It’s been a long break from blogging for me. There’s no big reason behind it, just a lot of little ones. Here’s a sample of my rambling thoughts from the past few weeks. Next, it’s time for me to catch up on my reading.

  • When did our idea of the perfect educational setting become 20 students, all of the same age, placed in a room with one adult with a four year college degree? OK, so we vary the number of students and some teachers have advanced degrees. Still, it’s a pretty narrow model considering the diversity of learning styles people have. Why is this model considered ‘mainstream’?
  • I hate the word ‘retard’. I mean, I really, really hate the word.
  • There are not nearly enough child psychiatrists in central Connecticut. I expect other areas have the same problem. I can’t believe how often my wife and I hear of families that can’t find any child psychiatrists taking new patients.
  • I built a PC for the first time last month. My 11 year old has wanted to build one for a long time. For his benefit, we bought a case with a see-thru side panel and blue LED lights for the inside. He loves making things and if it has lights, all the better. I can also now say that my kids use Linux.
  • I want to figure out how to balance privacy with writing about my kids. Maybe nicknames would help. I’m getting tired of writing “my 11 year old” or “my 7 year old”. It sounds so cold.
  • Anyone who says razing children with autism is a nightmare has never parented a neurotypical teenager. OK, it wasn’t a nightmare, but there were days when it felt like it. Fortunately, we all keep growing. As of last weekend, I am officially no longer the parent of a teenager. I am now the proud father of a mature and responsible 20 year old. It feels really good.
  • In know one particular special education administrator who avoids taking responsibility for doing anything they don’t want to do. The only way to get something done is to put every request in writing. Without it, I can expect little but excuses. I get so tired of writing letters.
  • For years, my wife and I have been taking the boys out for breakfast on Saturday mornings. We have a lot of reasons for doing this, one of which is that the local diner is a great place to practice social skills like eating politely, using inside voices and speaking clearly when ordering. My youngest doesn’t always speak clearly and will look at everything except the waitress when he orders. After observing this yesterday, I coached him to aim his voice at the waitress and I demonstrated by moving my hands back and forth between my mouth and the place where the waitress stands. I fully expect that next week when he orders, he will move his hands back and forth between his mouth and the waitress. He’ll probably still be facing somewhere else when he says “French Toast!”
  • I received a brochure in the mail for an upcoming autism seminar. Instead of focusing on treating autism, the seminar is about the attitudes and beliefs of the people providing support. I have never come across a seminar with this type of focus. I’m glad to see the dialogue on autism become broad enough to support a seminar like this.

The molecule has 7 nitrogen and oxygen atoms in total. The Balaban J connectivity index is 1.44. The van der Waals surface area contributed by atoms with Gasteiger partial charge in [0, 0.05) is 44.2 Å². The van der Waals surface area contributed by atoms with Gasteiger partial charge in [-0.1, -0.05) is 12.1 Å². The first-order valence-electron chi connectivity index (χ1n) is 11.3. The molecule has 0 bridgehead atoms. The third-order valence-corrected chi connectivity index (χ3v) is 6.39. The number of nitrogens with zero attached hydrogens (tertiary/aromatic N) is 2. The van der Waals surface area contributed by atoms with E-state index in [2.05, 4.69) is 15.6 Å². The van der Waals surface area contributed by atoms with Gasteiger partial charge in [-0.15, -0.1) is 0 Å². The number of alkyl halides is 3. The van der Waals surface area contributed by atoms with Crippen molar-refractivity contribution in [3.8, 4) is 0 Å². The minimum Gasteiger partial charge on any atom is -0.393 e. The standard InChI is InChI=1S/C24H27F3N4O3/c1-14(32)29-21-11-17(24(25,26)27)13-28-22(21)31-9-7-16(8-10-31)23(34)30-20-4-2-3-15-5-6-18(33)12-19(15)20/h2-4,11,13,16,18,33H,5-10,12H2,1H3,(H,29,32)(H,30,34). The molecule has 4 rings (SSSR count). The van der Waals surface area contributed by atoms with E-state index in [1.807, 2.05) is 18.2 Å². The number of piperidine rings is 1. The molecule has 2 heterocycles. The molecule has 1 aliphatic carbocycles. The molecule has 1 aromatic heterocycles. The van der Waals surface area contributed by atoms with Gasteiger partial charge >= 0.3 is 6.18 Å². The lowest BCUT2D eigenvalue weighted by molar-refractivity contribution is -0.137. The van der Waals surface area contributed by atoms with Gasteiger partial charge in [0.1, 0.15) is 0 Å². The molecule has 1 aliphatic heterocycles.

• There’s a lot of ‘stuff’ on the internet vying for my attention: Email, RSS, Bogs, News sites, forums. I find it tough to filter it out. That’s one of the reasons for the long blogging break
  • There are far too many issues with school transportation. I am stunned at the things that slip through the system. On the first day of school this year, two buses showed up to pick up my youngest and his classmates. We got a call from the van driver picking up my middle son. He asked to adjust pickup times and locations for several days. He called again at the end of the day and asked if we would meet him a mile away from the house because he was running late! Last year, my youngest was not dropped off at his correct bus stop for the first three days. We discussed all transportation arrangements at the PPT but when the bus showed up at the end of the first day and he wasn’t on it, the bus driver said he knew nothing about it, and didn’t know where my son was. The driver didn’t seem to care either. My son got off with a classmate a stop earlier. Yes, we panicked and almost went back to ‘special’ transportation. Ugh!! There are too many people involved: the school, special educators, the district transportation staff, the busing company, the bus drivers. No one acts like they are responsible.
  • It’s time to finish some of the posts that I have percolating.
  • The leaves are changing colors in New England and we saw the first wave of ‘leaf peepers’ come through this weekend. I just love the change of seasons.
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3 Responses to Ramblings

  1. Carrie says:

    I just use fake names for m friends and family on my blog. Emma and Ethan aren’t my kids’ real names. :)

  2. Laura says:

    Glad your back writing. Have enjoyed reading your blog from time to time. I hear ya on being busy, catching up on web and other things. Just use fake names on the kids as the previous comment states. Thanks for sharing your ramblings.

  3. Ian Parker says:

    I call my daughter ‘the Bear’, but I often call her a version of this in person, i.e. real-nickname-Bear (we rarely call her by her given name).

    Re: “the bus driver said he knew nothing about it, and didn’t know where my son was” What?!? I’m now panicking and my daughter has a year to go yet before starting school (Jr Kindergarten).

    Re: changing leaves. Enjoy them while you can. Ours are dropping fast, with well over half of the trees completely bare. It’ll look good again once the snow falls (a blanket of white can make anything look good), but the intervening period is a bit drab.

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